Course sections

INTRODUCTION, Lecture 1

WHAT IS GDPR?

GDPR is a recently adopted EU legal act which brings data protection to another level. In the contemporary world our personal data are used on a daily basis by companies, institutions and bodies. At the same time, the risk of losing them is increasing. Thus, GDPR serves as a guarantee for a very high level of protection in this domain. It is an EU regulation, which is directly applicable in all member states simultaneously, nevertheless, giving exempt to some national regulations.

WHO IS PROTECTED BY GDPR?

GDPR applies to natural persons. This has an important feature. Data of legal persons (such as legal companies or associations) are not covered by GDPR.

GDPR not only applies to organisations located within the EU but also applies to organisations located outside of the EU if they offer goods or services to, or monitor the behaviour of, EU citizens. It applies to all companies processing the personal data of data subjects residing in the European Union, regardless of the company’s location.

WHAT IS PERSONAL DATA AND DATA PROCESSING?
The concept of personal data is crucial to understanding the protection.
Personal data is any information that relates to:

• an identified person or
• a person who can be identified (directly or indirectly, for example by name, identification number, location data or factors concerning the physical, physiological, genetic, mental, economic, cultural or social identity of that person).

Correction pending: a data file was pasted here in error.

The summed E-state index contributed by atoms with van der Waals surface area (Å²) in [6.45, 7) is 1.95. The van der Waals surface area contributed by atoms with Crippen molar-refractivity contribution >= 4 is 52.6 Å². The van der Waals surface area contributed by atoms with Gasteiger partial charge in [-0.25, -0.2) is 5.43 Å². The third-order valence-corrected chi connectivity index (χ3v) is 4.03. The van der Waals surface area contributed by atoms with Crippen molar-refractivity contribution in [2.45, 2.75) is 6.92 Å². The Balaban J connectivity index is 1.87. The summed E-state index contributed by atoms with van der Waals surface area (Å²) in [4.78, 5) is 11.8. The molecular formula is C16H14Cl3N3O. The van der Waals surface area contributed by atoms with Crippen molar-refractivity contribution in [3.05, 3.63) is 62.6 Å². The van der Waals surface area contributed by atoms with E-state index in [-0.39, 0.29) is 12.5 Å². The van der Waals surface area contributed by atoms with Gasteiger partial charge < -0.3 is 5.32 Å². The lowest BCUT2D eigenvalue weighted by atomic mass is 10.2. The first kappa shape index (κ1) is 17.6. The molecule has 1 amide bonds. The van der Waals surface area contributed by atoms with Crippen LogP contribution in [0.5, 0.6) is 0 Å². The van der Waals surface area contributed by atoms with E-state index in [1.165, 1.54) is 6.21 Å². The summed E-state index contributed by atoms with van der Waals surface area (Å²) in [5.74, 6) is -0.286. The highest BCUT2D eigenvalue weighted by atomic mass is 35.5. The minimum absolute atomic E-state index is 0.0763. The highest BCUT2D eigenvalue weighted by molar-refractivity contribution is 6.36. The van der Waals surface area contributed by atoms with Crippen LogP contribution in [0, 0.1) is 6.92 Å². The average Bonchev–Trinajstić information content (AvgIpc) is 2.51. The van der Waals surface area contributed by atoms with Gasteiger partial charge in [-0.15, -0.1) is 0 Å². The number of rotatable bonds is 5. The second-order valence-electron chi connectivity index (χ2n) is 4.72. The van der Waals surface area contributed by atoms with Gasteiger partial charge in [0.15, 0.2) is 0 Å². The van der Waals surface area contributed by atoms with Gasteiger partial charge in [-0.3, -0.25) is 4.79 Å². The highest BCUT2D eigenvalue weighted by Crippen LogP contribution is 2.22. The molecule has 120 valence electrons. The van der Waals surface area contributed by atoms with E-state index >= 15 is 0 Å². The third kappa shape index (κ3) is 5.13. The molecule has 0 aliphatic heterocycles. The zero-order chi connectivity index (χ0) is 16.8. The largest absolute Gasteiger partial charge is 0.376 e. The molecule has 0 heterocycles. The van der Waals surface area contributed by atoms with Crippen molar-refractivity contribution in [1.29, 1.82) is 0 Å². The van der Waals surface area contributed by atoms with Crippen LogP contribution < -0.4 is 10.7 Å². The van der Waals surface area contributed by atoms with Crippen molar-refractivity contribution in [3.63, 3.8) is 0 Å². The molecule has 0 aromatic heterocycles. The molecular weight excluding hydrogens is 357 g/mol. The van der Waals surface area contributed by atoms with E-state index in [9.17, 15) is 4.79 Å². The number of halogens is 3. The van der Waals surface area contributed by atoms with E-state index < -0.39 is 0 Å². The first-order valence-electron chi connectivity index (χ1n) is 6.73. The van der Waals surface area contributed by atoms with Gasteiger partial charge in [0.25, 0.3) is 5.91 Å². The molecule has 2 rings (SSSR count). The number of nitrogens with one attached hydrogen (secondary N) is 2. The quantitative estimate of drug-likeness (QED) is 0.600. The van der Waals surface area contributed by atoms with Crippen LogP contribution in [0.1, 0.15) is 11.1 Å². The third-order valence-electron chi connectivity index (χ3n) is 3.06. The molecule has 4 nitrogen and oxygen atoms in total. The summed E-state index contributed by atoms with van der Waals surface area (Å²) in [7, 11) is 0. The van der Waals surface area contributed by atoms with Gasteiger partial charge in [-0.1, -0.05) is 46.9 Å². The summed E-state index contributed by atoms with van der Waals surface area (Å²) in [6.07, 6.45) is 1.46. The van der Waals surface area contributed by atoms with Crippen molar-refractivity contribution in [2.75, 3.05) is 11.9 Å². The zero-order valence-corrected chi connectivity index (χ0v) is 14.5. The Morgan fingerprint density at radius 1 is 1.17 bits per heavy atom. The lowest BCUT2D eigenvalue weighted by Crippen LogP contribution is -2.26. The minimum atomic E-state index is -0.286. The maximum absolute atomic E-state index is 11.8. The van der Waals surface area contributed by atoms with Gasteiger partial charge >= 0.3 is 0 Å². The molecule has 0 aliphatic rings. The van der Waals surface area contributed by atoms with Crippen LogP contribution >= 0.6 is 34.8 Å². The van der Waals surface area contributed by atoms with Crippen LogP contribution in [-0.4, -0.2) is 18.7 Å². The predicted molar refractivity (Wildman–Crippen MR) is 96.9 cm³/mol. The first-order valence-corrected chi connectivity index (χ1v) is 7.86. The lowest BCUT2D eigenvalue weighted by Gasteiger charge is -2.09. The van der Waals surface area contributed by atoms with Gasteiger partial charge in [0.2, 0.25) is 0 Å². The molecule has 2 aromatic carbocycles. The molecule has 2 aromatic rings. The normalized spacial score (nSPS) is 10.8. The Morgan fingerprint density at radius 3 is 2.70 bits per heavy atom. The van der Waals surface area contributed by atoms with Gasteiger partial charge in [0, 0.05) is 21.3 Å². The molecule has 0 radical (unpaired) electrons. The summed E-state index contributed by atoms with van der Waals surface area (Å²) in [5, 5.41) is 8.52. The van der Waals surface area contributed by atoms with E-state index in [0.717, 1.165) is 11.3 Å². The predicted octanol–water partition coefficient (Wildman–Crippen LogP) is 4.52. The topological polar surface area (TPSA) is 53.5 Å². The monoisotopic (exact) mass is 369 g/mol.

The nature of data processing is vital for understanding the concept of data protection. Certain criteria and requirements must be met prior to data processing. Processing is a general term which means any operation which is performed on personal data, whether or not by automated means, such as:

• collection,
• recording,
• organisation,
• structuring,
• storage,
• adaptation or alteration,
• retrieval,
• consultation,
• use,
• disclosure by transmission,
• dissemination or otherwise making available,
• alignment or combination,
• restriction,
• erasure or destruction

WHO DOES GDPR IMPOSE OBLIGATIONS ON?

GDPR requires actions from two main categories of subjects: data controllers and data processors.
A data controller is the natural or legal person, such as a company, that determines the purposes for which and the means by which personal data is processed.
A data processor is a subject who processes data on behalf of a data controller. Data processors are, for example, accounting services companies which process data for other controllers.
Their obligations, although largely comparable, are different in certain areas.